All entries for January 2013
January 24, 2013
A primary distinction between Lean and Six Sigma is with regards to their basic perception. Lean aims for continuous process improvement by encouraging and guiding the workforce to reduce waste within their domain. It is an ongoing practice, and needs to be embraced by all the personnel in all parts of the organization. In contrast, Six Sigma is a logical and practical method that focuses on reducing defects in a specific business, or operations. The outcome pertains to that particular area, instead of encompassing the entire organization. Six Sigma specialists, such as Black Belts and Master Black Belts lead the improvement process.
Lean is a beneficial initiative to understand, which reduces the tasks that are detrimental in adding value. The foremost objective is to restructure the manufacturing process in an effort to enhance quality. Six Sigma is essentially related to the management of change by facilitating perfection and improving the business processes. The emphasis remains on improving the quality by reducing the defects to 3.4 per million opportunities.
A basic difference between Lean and Six Sigma is primarily that Lean is regarded as a business philosophy, whereas Six Sigma is a process improvement programme. Lean endeavours to disseminate a change in the organizational behaviour and values, and focuses on recognising and reducing waste. However, on the contrary, Six Sigma is an applicable and practicable process improvement programme, which does not fundamentally instigate to change the managerial/organizational traditions, or a perpetual behavioural change amongst the employees.
January 10, 2013
DMAIC is an integral component of Six Sigma. It is a systematic, scientific and fact based approach which aims to provide a rigorous and tenacious structure of results-oriented management. While DMAIC's methodology may seem to be thoroughly defined and linear, it is important to understand that the best solutions from DMAIC are derived when there is flexibility in the process, which would thereby eliminate measures that are unproductive. A consistent and monotonous approach may be essential as well, especially in circumstances in which the team members are not very familiar with the specfic tools and methods.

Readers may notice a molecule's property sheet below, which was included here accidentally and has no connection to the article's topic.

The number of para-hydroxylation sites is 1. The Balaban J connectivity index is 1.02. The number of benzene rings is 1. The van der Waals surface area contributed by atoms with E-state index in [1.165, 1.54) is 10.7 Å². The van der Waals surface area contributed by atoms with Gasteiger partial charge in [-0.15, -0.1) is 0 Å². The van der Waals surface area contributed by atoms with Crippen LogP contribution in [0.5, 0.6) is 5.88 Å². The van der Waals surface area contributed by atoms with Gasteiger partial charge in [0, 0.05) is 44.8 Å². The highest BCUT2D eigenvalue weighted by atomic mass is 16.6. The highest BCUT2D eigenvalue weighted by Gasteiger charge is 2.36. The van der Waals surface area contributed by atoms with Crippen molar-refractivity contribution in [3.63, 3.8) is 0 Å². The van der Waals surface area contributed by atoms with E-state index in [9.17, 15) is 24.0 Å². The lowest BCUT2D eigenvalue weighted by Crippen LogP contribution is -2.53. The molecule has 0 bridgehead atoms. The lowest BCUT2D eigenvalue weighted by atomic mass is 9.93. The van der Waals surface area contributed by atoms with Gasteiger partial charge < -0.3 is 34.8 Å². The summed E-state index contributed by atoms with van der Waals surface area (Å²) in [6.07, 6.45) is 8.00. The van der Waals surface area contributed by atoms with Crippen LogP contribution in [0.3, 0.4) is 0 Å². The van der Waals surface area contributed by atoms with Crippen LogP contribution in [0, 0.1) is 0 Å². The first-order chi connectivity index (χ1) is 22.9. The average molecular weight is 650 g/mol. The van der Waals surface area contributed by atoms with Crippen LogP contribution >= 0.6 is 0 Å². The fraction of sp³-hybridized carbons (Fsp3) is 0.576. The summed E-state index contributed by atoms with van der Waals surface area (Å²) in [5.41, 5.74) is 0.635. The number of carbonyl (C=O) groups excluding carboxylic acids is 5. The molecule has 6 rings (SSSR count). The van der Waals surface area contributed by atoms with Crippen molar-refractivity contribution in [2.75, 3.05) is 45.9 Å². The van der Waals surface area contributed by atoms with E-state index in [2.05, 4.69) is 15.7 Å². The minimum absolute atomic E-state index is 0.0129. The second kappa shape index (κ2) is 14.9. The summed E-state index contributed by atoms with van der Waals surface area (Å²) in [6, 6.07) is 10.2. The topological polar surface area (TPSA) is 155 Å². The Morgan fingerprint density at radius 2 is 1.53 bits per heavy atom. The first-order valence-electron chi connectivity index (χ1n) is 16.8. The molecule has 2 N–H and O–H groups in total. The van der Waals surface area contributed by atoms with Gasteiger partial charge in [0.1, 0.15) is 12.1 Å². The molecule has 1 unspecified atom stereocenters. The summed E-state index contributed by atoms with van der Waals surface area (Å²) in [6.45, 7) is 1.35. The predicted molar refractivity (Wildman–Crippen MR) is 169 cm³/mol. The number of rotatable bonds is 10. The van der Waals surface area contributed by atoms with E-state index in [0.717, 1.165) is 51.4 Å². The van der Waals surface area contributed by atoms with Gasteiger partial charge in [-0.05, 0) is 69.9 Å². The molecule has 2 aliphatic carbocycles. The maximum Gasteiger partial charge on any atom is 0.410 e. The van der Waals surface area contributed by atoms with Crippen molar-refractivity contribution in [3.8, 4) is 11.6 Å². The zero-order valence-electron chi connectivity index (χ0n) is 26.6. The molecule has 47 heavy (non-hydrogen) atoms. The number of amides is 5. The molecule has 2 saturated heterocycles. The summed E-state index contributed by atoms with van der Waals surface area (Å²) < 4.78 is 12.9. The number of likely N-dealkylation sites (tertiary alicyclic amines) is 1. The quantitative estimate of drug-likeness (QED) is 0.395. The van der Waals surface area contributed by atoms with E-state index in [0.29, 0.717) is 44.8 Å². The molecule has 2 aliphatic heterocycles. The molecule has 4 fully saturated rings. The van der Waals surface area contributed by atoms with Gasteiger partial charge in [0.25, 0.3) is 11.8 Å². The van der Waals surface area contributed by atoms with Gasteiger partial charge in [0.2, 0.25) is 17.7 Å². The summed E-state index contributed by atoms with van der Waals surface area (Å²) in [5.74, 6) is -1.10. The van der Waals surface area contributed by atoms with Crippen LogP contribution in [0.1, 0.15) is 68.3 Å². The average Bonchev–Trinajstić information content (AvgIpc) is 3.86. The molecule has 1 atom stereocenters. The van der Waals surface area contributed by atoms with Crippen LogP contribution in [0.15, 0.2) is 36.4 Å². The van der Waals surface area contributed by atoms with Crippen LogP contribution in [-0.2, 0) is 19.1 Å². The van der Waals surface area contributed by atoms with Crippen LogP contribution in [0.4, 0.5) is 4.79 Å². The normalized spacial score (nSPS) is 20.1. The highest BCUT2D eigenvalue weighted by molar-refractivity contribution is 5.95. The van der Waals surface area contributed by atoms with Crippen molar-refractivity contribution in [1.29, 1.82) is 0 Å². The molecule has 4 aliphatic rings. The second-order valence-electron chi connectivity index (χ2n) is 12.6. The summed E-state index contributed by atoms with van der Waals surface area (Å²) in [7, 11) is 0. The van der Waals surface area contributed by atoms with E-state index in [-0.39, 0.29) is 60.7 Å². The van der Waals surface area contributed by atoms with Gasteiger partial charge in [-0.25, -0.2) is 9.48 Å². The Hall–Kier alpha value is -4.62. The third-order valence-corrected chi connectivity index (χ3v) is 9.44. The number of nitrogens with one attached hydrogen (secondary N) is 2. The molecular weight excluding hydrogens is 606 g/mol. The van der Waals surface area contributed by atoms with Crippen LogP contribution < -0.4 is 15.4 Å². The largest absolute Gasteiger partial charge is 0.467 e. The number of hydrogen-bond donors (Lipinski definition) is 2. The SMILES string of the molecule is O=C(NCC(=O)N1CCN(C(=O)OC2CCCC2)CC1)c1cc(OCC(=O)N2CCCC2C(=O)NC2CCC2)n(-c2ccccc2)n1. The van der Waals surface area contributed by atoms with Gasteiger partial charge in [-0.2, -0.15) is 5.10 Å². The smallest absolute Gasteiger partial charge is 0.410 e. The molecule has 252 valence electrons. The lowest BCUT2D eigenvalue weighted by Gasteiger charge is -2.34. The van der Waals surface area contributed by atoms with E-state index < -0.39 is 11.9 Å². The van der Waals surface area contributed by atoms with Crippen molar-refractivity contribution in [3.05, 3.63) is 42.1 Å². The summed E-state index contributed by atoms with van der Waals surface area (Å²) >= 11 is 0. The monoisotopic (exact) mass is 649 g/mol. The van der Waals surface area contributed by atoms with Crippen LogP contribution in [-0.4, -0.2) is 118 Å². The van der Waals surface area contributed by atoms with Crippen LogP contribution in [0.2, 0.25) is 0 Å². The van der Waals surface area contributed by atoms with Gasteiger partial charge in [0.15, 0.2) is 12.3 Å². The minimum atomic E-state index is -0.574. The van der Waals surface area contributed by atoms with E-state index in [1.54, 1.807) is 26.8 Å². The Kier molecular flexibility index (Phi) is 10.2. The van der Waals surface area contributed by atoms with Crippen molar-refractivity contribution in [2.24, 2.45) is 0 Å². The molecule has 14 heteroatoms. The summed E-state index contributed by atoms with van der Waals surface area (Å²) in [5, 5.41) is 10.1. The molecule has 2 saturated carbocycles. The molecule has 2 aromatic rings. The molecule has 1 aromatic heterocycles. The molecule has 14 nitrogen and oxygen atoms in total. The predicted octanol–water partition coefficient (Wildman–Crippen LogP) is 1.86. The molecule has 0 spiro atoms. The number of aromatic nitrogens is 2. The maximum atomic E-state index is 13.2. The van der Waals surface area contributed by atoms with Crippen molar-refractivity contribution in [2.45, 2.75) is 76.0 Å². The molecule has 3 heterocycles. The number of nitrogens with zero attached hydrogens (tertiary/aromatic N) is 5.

DFSS' DMADV is a fairly expensive, longer-term and resource driven process, which means that its deployment should be done meticulously and with care. It should be used on a few important projects which are particularly aimed at developing new products. It is absolutely vital to note that a DFSS project should not be started without the interaction with the customer, the involvement of the sales department, commitment of top management and preferably a team with Six Sigma training. Primarily, DFSS is for the development of new processes and products. It is a powerful technique, which requires to be led by a trained Black Belt or Master Black Belt.
Albeit DMAIC and DMADV are designed for different business processes, both the methodologies have some basic similarities. These are listed below:
· Both methodologies aim to reduce the number of defects to less than 3.4 per million opportunities available for such defects to exist.
· The foundation of their basis is to focus on data demanding solution approaches.
· Both methodologies rely on facts and statistical tools for discovering solutions to common problems, pertaining to quality.
· Both DMAIC and DMADV focus on accomplishing the financial and business objectives of an enterprise.
· The requirement of services by Green Belts, Black Belts and Master Black Belts during the implementation stage is fundamental to both methodologies.
· Both methodologies require support from a Champion and Process Owner during the implementation stage.
In contrast to Six Sigma, the Design for Six Sigma methodology does not actually design a new part or process due to the fact that every enterprise constitutes of unique design processes which are tailored to their own products or services. However, it is imperative to note that DFSS can make these processes more robust and feasible. DFSS aims to deliver products and processes that perform at higher quality levels than otherwise possible. In brief, whilst DMAIC can be generally characterized as a find-and-fix methodology, DFSS could be thought of as a preventive one.